Elements of a short story
Short stories have always been among the world’s favorite literature. From classic works to modern tales, from comedies to tragedies, from long short stories to flash fiction, and everything in between, short stories never cease to rouse emotions and provoke questions. Though short stories greatly vary, what they have in common are the five basic elements of a short story. Knowing these elements helps enrich your reading experience and strengthens your analysis.
One of the elements of a short story is the setting. This generally refers to the time and place in which the story happens. The number of settings featured in a short story varies. Whereas some may feature only one place in a single point in time, others may feature more and may even shift between places and time periods. Note, though, that the concept of setting extends beyond the place and time. Setting may also refer to the circumstances that exist in the place and in that particular point in time.
More than serving as the backdrop, the setting can be an influential element as it can affect what happens in the story. For example, the hostile weather in Jack London’s “To Build a Fire” affects the life of the character just as strongly as the neighborhood impacts the character’s views in Willa Cather’s “Paul’s Case.”
Character can be defined as an individual who takes part in the action. This individual can be human, such as in the case of Emily Grierson in William Faulkner’s “A Rose for Emily”; or animal, such as the elephant in George Orwell’s “Shooting an Elephant”; or even supernatural, such as the mermaid in Hans Christian Andersen’s “The Little Mermaid.”
Central characters often face a certain problem, undergo a journey, or simply become transformed by the events that take place. What makes them important is that readers usually relate to or identify with them. When reading short stories, it is useful to observe what the characters think or do and how they eventually change over time.
Another element is known as the conflict, which is basically the struggle between opposing forces. The conflict is often related to the character in that the character is usually involved in a struggle. Therefore, the conflict can influence the character’s actions. For instance, a character may take action in order to resolve an existing conflict.
Conflict can be categorized as either internal or external. Internal conflict happens when the struggle exists within the character, such as when the character has conflicting emotions or desires. For instance, Louise Mallard in Kate Chopin’s “The Story of an Hour” is torn between the grief of losing her husband and the joy of freedom as a widowed woman. By contrast, an external conflict takes place between the character and another individual (such as person, animal, thing, or nature). The struggle between detective C. Auguste Dupin and Minister D in Edgar Allan Poe’s “The Purloined Letter” is an example of an external conflict, since each must outwit the other.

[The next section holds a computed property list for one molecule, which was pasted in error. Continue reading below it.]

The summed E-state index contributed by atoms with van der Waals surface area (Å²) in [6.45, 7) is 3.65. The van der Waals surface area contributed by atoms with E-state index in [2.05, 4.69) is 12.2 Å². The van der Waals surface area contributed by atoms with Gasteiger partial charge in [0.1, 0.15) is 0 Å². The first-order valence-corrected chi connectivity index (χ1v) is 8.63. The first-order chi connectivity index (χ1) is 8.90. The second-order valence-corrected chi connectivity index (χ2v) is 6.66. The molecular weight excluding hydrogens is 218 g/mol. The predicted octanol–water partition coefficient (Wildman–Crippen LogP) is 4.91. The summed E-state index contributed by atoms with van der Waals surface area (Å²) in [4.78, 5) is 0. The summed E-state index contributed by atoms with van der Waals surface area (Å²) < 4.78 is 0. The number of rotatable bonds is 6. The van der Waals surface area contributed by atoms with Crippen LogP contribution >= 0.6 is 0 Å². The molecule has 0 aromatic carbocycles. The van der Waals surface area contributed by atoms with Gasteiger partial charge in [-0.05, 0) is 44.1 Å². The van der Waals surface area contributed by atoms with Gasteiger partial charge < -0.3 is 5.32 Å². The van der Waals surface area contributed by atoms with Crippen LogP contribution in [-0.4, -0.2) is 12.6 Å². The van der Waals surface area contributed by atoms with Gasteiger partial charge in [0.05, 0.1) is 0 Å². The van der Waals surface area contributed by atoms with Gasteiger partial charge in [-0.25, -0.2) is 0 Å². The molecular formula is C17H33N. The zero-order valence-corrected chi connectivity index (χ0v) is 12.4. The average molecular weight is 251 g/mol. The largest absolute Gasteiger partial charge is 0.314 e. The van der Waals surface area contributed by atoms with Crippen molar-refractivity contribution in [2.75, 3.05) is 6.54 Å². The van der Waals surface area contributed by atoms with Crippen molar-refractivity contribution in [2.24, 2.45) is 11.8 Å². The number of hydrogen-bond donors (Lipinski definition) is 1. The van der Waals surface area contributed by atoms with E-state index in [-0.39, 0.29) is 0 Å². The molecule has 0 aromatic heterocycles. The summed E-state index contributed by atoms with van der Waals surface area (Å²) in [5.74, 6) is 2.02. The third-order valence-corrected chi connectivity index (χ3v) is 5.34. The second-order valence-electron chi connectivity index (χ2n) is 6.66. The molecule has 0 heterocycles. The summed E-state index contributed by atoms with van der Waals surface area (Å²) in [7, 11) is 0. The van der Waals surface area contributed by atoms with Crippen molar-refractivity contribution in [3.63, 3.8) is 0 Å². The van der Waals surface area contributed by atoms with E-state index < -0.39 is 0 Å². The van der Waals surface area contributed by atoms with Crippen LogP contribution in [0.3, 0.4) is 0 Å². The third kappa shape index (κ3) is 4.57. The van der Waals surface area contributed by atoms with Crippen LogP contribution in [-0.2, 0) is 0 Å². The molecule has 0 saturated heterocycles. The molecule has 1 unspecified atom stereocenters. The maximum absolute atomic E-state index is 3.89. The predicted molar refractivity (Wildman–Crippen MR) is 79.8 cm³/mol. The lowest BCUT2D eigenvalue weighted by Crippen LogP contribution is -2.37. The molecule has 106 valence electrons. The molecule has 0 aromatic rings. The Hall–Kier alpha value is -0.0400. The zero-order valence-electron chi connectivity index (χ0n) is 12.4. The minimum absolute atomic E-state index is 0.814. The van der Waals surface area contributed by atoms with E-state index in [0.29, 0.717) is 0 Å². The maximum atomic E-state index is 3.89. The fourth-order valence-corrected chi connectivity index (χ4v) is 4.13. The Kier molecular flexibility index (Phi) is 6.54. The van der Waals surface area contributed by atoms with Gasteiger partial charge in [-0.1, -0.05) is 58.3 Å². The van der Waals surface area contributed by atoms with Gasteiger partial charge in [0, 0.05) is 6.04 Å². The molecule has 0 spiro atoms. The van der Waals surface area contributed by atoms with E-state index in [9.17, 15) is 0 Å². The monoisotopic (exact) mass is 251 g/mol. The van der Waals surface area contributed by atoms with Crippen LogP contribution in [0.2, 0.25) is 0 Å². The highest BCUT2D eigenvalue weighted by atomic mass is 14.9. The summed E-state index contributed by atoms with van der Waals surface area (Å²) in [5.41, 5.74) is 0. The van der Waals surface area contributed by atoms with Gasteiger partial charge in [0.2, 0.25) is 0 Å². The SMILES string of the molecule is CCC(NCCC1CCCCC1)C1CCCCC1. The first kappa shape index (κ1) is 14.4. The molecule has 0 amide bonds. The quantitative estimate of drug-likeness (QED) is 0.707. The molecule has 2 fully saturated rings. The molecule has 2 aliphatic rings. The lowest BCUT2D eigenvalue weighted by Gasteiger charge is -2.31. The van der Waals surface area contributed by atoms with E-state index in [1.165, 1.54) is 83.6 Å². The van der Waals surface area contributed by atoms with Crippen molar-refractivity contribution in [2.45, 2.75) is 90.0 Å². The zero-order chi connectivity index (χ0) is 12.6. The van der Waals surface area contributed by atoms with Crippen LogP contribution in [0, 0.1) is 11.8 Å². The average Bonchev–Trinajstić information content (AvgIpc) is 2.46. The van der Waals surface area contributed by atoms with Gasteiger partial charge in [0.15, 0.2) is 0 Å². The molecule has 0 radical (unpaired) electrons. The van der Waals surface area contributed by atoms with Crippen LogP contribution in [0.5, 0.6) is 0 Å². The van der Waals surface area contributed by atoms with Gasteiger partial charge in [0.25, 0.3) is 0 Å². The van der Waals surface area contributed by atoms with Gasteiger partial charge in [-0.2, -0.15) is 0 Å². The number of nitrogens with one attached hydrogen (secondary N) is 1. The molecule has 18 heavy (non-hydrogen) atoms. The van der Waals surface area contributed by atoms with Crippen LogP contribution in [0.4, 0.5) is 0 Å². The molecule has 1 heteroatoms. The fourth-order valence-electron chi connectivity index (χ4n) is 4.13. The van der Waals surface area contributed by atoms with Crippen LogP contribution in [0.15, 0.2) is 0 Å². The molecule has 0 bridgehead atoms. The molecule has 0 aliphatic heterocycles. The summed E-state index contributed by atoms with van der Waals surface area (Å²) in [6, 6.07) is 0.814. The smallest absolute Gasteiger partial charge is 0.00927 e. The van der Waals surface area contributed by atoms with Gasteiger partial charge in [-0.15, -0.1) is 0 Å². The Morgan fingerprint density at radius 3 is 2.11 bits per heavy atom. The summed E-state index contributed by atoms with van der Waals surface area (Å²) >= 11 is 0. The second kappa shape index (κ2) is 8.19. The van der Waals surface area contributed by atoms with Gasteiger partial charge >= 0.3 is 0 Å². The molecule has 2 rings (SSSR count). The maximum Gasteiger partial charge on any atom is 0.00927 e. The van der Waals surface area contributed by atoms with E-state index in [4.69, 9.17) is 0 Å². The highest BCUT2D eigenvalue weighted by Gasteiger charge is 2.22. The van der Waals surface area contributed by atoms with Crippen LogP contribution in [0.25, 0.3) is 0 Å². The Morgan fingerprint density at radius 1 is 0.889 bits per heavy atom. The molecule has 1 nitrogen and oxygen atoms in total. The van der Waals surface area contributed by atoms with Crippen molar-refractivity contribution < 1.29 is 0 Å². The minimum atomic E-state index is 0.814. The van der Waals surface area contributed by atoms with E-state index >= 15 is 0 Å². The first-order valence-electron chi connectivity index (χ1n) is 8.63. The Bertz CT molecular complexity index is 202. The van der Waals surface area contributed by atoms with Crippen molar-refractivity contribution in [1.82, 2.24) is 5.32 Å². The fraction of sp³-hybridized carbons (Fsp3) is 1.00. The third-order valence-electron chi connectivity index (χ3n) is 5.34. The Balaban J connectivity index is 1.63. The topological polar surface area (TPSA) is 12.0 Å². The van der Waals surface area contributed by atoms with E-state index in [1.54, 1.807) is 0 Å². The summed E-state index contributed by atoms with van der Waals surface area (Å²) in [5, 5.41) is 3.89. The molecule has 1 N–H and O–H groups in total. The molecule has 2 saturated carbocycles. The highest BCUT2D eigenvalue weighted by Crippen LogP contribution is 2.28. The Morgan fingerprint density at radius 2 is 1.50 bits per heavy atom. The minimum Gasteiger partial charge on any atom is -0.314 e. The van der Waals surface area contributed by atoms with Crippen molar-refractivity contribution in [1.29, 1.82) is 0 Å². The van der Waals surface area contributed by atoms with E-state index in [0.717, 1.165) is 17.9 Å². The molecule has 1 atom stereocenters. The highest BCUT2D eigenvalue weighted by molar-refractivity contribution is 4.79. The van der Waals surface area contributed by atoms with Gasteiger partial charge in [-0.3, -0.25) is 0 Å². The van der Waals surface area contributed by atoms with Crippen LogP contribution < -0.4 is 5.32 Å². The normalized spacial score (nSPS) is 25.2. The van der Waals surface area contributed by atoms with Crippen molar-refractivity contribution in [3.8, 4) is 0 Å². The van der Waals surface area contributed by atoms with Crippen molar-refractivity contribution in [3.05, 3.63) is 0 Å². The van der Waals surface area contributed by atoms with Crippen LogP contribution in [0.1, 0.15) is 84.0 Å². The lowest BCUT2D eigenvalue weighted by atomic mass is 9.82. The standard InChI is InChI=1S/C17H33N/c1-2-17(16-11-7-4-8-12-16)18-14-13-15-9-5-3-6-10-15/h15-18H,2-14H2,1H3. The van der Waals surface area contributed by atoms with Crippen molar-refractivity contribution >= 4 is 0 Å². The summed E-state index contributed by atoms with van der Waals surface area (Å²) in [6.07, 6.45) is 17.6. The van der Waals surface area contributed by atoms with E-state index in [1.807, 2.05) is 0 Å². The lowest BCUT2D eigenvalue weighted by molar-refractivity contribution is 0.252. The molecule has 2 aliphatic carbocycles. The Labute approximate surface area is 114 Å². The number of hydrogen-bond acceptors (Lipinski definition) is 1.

The plot, as one of the elements of a short story, refers to the series of events and actions that move the conflict along. The plot is basically composed of five phases. The Exposition is the first phase which serves as an introduction to other element such as the characters, setting, or conflict. Sometimes, the conflict is presented just after the first phase. The Rising Action refers to the phase wherein the events begin to pick up. In this phase, the characters may address minor conflicts with the goal of resolving the main conflict. The Climax is the high point of the story and often features actions or events that will determine the fate of the characters or the resolution of the conflict. For instance, the protagonist may face mortal danger at this point or make an irreversible decision.
The fourth phase is the Falling Action, which involves the events that lead towards the resolution of the conflict. The results of the actions taken in the previous phase are presented in this stage. Finally, the Resolution is the last part. In this phase, the conflict may be fully resolved and what happens to the characters may be show. Sometimes, the resolution may also offer an ending that’s open to interpretation or hints at the future.
The theme is the main idea that the story conveys. In other words, the theme is the message the story wishes to reveal to the reader. A theme can come in different forms, but oftentimes it is a comment about human nature or society or a moral lesson.
It is important to note that the theme is different from the topic. For instance, a short story’s topic may be about love, but love is not necessarily the theme. Simply put, a theme is a statement about the topic. For example, the topic of O. Henry’s “The Gift of the Magi” is love, but the theme is this statement about how love is expressed through selfless devotion.
As literature continues to evolve, writers also come up with new ways of using these elements to produce new works. But as these elements are basic components of short stories, being familiar with them can benefit both reading for work and reading for leisure.